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Artisans around the country face economic crisis

by ~ by Shivangi Verma

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In a world of technologies, where machine learning and Artificial Intelligence is taking over manufacturing, handmade products are still valued in India. The influx of tech startups to empower local artisans, the Indian handicraft industry exported products worth over ₹128 billion. 'Made in India' became a conversation term to be thrown around in common expression.

But since January 2020, COVID-19 gripped every country in the world one after the other. While in India millions have been locked out of their livelihoods. The novel corona virus has affected different sections of society differently. One such sector that is taken by storm is our handicraft industry

As per an initial estimate by the Export Promotion Council for Handicrafts (EPCH) the handicraft sector has suffer a loss of crores in the wake of the pandemic.

This calls for a critical examination of how the corona virus pandemic impacts the local artisans, how fractured supply chains and crippled markets decrease their earnings, how are they evolving to meet new challenges, and how e-commerce platforms can be utilize more to boost sales of handicraft items.

Most artisans hail from rural India and work in an informal and precarious setup. Honoring their culture and traditions, they create masterpieces that are exported worldwide. Yet, their wages come nowhere close to the income that can provide them with social security. Survival among the COVID-19 pandemic has been nothing less than a impoverished hellscape for the artisans who are left on the breadline with diminishing resources and a bleak future

Amid the COVID-19 lockdown, work from home has become the new normal for professionals around the world as travel and tourism sector in the city has taken a crippling blow due to the onset of COVID-19 disease.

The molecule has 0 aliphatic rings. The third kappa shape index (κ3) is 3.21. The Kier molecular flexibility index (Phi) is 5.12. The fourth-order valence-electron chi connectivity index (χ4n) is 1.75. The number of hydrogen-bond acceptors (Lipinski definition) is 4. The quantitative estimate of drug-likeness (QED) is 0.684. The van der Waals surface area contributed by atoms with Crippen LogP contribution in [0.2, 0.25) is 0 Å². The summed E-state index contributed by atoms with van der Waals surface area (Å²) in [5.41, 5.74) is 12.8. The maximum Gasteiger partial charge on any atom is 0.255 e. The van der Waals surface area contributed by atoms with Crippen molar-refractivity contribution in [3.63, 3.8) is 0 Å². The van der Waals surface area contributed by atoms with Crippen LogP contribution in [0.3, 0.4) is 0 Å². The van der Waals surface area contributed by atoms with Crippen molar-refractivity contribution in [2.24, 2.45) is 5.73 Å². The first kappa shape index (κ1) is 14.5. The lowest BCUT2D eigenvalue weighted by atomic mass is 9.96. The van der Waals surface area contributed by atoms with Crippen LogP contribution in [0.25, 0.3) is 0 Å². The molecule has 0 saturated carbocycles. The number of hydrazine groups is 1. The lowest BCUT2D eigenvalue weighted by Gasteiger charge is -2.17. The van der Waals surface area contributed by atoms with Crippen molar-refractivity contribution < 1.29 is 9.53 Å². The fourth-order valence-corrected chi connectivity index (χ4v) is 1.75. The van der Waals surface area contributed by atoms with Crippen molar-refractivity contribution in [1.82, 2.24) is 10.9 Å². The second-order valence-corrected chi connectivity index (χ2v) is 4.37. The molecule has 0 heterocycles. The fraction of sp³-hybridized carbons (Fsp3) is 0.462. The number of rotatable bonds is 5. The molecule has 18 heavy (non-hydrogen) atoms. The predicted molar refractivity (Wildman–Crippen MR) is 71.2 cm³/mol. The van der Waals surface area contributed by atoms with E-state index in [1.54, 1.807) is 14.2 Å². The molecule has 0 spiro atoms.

But for artisans, it has always been work from home as most of them are based in their native villages creating sarees, shawls, bed sheets, jewellery and other handloom and handicraft pieces. But they are struggling to navigate the damaged distribution chains. This explains how the artisans in this community are hit by an unpleasant effect of shortage of raw material.

Kraftlo’s response to COVID-19 safety

by ~ by Shivangi Verma

Social Media:

As the world responds to the outbreak of COVID-19, our thoughts are with the people affected and the medical professionals working around the clock to help those most in need. At Kraftlo, we are working to do our part by ensuring the safety of our employees, striving to protect the health and well-being of our customers and staff. We are investing our efforts and money on COVID-related initiatives to get products to customers and keep employees safe. This includes COVID-19 safety measures such as personal protective equipment, enhanced cleaning of our facilities, processes that allow for effective social distancing.


We are conducting temperature checks in all of our warehouses, testing all our employees daily. If people have a fever, we’ll ask them to go home and return to work when they are perfect to work.


Hundreds of masks have been distributed across our network. They are available to all Kraftlo associates, delivery service partners, seasonal employees. An important safety step to be taken is regular testing of all employees for COVID-19, including those without symptoms